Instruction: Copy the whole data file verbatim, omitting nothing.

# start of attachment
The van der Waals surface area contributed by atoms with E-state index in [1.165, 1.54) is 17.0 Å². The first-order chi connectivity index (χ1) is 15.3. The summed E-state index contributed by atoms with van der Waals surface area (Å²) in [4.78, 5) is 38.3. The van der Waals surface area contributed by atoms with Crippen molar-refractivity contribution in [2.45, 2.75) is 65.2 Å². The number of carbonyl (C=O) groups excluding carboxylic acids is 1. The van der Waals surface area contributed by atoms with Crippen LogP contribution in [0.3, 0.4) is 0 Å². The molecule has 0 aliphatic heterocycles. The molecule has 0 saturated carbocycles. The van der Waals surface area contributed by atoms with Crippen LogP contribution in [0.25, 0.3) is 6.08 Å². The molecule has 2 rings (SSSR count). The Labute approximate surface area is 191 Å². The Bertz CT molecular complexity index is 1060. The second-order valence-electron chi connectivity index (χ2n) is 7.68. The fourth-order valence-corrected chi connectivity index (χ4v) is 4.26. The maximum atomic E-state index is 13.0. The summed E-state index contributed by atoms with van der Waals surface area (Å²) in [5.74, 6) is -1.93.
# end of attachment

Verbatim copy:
The van der Waals surface area contributed by atoms with E-state index in [1.165, 1.54) is 17.0 Å². The first-order chi connectivity index (χ1) is 15.3. The summed E-state index contributed by atoms with van der Waals surface area (Å²) in [4.78, 5) is 38.3. The van der Waals surface area contributed by atoms with Crippen molar-refractivity contribution in [2.45, 2.75) is 65.2 Å². The number of carbonyl (C=O) groups excluding carboxylic acids is 1. The van der Waals surface area contributed by atoms with Crippen LogP contribution in [0.3, 0.4) is 0 Å². The molecule has 0 aliphatic heterocycles. The molecule has 0 saturated carbocycles. The van der Waals surface area contributed by atoms with Crippen LogP contribution in [0.25, 0.3) is 6.08 Å². The molecule has 2 rings (SSSR count). The Labute approximate surface area is 191 Å². The Bertz CT molecular complexity index is 1060. The second-order valence-electron chi connectivity index (χ2n) is 7.68. The fourth-order valence-corrected chi connectivity index (χ4v) is 4.26. The maximum atomic E-state index is 13.0. The summed E-state index contributed by atoms with van der Waals surface area (Å²) in [5.74, 6) is -1.93.